Meanwhile, the Blechmans had begun to grow their holdings through acquisition, purchasing in 1989 NaturPharma, Inc., of Orem, Utah. NaturPharma was a well established producer of herbal products founded as Nature's Herbs, Inc. by Grace Larsen and well-known herbalist John R. Christopher, whom many herbalists regarded as 'the pioneer of today's herb renaissance,' according to Robert Conrow and Arlene Hecksel in their book Herbal Pathfinders. In 1968 Larsen and Christopher started a small herb shop/health food store in Orem and began making their own herbal products. Christopher eventually sold Grace Larsen and her husband, Ernie Larsen, the rights to his herbal products. On January 1, 1988 the firm changed its name to NaturPharma, Inc. The company employed 53 individuals and made over 150 products, marketed under such brands as Nature's Herbs, Herb Masters' Original Formulas, HealthCare Naturals, Certified Potency Power-Herbs, and Pro-Pharma.
NaturPharma was just one of several natural products corporations based or started in Utah; others included Sunrider, Nu Skin, Murdock Madaus Schwabe, Weider Nutrition, Shaperite Concepts, Enrich International, and Nature's Sunshine. By the early 1990s, this concentration of herbal and supplement corporations in Utah, with ties to traditional Mormon use of plant remedies, generated about $1 billion annually and had acquired some political clout as well.
In 1994, Utah Senator Orrin Hatch sponsored the Dietary Supplement Health and Education Act, backed by the Utah Natural Products Alliance, a Salt Lake City trade group to which NaturPharma belonged. The act sought to prevent the FDA from controlling nutritional supplements as it did prescription drugs, and its passage represented a major victory for the nation's growing supplement and herbal industry. As reported in The Buying of the President 2000, Hatch stated that 'My bottom-line goal is to allow the one hundred million Americans who regularly consume dietary supplements to continue to reap the ever-growing body of science indicating that dietary supplements can promote health.' Of course, some noted that in addition to an interest in health, Hatch maintained a list of long-term financial supporters that included Herbalife and Weider Nutrition, and that Amway Corporation, maker of popular Nutrilite supplements, was another large contributor to Republican politicians.
In 1991 the Blechman family followed its purchase of NaturPharma with the acquisition of Alvita Herbal Teas, a family firm started in 1922 to market alfalfa leaf tea. From modest beginnings in Huntington Beach, California, Alvita gradually added different kinds of herbal teas to its product line, using raw tea ingredients grown all over the world and purchased from distributors within the United States. Following its acquisition, Alvita moved its packaging operations to Twin Labs' facilities on Long Island.
Expansion of production facilities soon became necessary, and in 1993 NaturPharma built a new plant in American Fork, Utah, just a few miles north of its first location in Orem. On a 4.5-acre site in the Utah Valley Business Park, the new 48,000-square-foot building tripled NaturPharma's manufacturing capability and also provided space for other Twin companies. The new facility proved an ideal spot for much of Alvita's operations too, and in 1994 Alvita made the transition from New York to American Fork, Utah.
Reorganizing a Health Empire in the 1990s
By the mid-1990s, the Blechman family holdings had become considerable, and plans were for another acquisition spree, some management changes, and a debut as a public company. In preparation, they formed Twinlab Corporation in 1996, a holding company for the Blechman interests. Thus came together Twin Laboratories Inc.; Twinlab Export Corporation; Twinlab Specialty Corporation; Alvita Products, Inc.; Natur-Pharma, Inc.; B. Bros. Realty Corporation; and Advanced Research Press, Inc. under the parent umbrella of Twinlab Corporation. Also during this time, subsidiary Twin Labs announced that it would sell a 55 percent ownership stake to Leonard Green & Partners, a Los Angeles merchant banking company, for $225 million cash.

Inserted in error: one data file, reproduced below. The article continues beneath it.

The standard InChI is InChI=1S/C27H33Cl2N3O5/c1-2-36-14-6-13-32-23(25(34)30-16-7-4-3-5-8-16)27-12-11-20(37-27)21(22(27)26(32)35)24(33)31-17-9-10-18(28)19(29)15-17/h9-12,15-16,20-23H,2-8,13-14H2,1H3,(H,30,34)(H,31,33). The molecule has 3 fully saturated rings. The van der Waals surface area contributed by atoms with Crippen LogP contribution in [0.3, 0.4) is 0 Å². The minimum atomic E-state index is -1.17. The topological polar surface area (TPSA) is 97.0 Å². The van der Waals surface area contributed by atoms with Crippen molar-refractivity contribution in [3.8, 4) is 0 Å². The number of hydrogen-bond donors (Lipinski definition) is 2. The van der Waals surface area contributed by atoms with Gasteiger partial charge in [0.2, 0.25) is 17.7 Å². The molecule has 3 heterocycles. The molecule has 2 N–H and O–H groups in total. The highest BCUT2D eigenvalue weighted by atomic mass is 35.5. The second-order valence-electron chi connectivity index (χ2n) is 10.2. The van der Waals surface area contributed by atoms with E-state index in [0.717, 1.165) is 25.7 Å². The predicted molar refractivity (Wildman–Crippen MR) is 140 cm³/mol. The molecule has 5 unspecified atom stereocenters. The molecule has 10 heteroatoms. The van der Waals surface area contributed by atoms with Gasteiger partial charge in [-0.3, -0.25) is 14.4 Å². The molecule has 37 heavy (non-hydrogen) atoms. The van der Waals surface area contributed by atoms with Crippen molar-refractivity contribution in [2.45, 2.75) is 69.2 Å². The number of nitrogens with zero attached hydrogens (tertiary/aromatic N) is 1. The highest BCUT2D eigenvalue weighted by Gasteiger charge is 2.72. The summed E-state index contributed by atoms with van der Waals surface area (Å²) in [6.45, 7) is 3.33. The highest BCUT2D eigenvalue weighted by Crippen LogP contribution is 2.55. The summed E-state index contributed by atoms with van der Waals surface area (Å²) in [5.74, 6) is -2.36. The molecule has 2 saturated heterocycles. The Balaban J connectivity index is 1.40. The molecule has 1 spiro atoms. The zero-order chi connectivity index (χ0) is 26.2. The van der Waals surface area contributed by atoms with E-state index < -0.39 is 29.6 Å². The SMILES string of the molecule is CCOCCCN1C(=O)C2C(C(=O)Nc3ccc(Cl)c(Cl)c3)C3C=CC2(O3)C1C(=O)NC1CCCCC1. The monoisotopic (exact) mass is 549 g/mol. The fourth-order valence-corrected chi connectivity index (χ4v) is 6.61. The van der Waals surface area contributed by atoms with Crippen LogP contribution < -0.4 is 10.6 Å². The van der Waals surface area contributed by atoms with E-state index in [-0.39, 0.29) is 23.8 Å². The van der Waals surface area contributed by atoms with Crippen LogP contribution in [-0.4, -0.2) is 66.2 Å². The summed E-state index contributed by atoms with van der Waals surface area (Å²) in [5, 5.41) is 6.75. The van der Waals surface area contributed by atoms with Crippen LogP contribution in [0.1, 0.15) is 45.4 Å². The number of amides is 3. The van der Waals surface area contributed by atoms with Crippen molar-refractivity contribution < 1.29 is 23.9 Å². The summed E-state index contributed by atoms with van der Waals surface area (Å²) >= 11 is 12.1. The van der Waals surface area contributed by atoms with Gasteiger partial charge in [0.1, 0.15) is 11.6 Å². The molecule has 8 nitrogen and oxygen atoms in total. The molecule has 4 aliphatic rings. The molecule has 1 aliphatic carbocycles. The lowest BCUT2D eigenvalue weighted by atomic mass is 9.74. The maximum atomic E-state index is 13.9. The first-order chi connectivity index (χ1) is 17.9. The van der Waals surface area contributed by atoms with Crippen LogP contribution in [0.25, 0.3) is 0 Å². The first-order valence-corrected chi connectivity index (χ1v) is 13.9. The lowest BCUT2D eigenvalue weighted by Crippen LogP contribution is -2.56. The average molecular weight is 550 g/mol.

With a new corporate structure in place, founders David and Jean Blechman resigned from the board, though they would continue to serve as consultants. Their five sons retained majority control of the firm's eight-member board of directors, while three executives from Leonard Green began serving on the board as well. Ross Blechman was named chairman, president, and chief executive officer of Twinlab, while his four brothers--Brian, Neil, Steve, and Dean--became executive vice-presidents. On November 16, 1996, Twinlab completed the firm's initial public offering of common stock, with the sale of 8.5 million shares at $12 per share on the NASDAQ.
The following year, Twinlab entered the multilevel marketing arena when it acquired Changes International, a firm started in 1994 by Scott and Terry Paulson. The new subsidiary offered its own line of nutritional supplements and weight-loss products. According to a company-sponsored article in Money Maker's Monthly, the firm's flagship product was Thermo-Lift, a blend of minerals and herbs in capsule or caplet form to help people lose weight and increase their energy. Other Changes International products included protein bars and shakes, as well as a variety of supplements for adults and children.
Under Twinlab, Changes International received a new CEO, Steve Coggin, who came to the company from tenures at competitors Melaleuca and Avon products. Company founders Scott Paulson and Terry Paulson remained at Changes International as president and vice-president, respectively. Coggin oversaw a 1999 strategic alliance with ADoctorInYourHouse .com, a Beverly-Hills-based organization that offered a web site with celebrity endorsements, streaming video, and chat rooms to assist dieters. By early 2000 Changes International's distributors numbered about 100,000, some of whom had successfully expanded outside the United States. Based on good results in Canada and the United Kingdom, the company sought to establish a presence in many other areas including Europe, Australia, Japan, Mexico, South America, Singapore, and elsewhere.